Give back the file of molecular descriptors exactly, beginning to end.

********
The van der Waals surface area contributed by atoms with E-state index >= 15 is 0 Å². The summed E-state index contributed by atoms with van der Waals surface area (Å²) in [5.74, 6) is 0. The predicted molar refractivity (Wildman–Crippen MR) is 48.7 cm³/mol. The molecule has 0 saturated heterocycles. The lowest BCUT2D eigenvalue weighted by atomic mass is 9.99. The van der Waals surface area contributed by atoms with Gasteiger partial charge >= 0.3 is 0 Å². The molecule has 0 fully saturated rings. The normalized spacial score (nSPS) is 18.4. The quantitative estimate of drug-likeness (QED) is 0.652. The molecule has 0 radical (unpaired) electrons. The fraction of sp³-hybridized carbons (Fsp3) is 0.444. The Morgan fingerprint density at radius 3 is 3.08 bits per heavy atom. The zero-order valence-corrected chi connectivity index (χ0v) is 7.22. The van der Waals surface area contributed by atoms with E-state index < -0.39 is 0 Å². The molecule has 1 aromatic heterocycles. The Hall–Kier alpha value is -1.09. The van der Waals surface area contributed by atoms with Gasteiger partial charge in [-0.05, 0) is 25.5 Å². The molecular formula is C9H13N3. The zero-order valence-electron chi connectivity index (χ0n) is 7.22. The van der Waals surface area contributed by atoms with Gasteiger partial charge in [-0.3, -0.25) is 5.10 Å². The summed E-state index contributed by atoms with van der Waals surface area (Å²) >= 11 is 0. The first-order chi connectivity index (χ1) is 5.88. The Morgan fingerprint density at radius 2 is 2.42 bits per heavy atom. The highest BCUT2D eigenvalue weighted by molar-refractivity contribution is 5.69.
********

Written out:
The van der Waals surface area contributed by atoms with E-state index >= 15 is 0 Å². The summed E-state index contributed by atoms with van der Waals surface area (Å²) in [5.74, 6) is 0. The predicted molar refractivity (Wildman–Crippen MR) is 48.7 cm³/mol. The molecule has 0 saturated heterocycles. The lowest BCUT2D eigenvalue weighted by atomic mass is 9.99. The van der Waals surface area contributed by atoms with Gasteiger partial charge >= 0.3 is 0 Å². The molecule has 0 fully saturated rings. The normalized spacial score (nSPS) is 18.4. The quantitative estimate of drug-likeness (QED) is 0.652. The molecule has 0 radical (unpaired) electrons. The fraction of sp³-hybridized carbons (Fsp3) is 0.444. The Morgan fingerprint density at radius 3 is 3.08 bits per heavy atom. The zero-order valence-corrected chi connectivity index (χ0v) is 7.22. The van der Waals surface area contributed by atoms with E-state index < -0.39 is 0 Å². The molecule has 1 aromatic heterocycles. The Hall–Kier alpha value is -1.09. The van der Waals surface area contributed by atoms with Gasteiger partial charge in [-0.05, 0) is 25.5 Å². The molecular formula is C9H13N3. The zero-order valence-electron chi connectivity index (χ0n) is 7.22. The van der Waals surface area contributed by atoms with Gasteiger partial charge in [-0.3, -0.25) is 5.10 Å². The summed E-state index contributed by atoms with van der Waals surface area (Å²) >= 11 is 0. The first-order chi connectivity index (χ1) is 5.88. The Morgan fingerprint density at radius 2 is 2.42 bits per heavy atom. The highest BCUT2D eigenvalue weighted by molar-refractivity contribution is 5.69.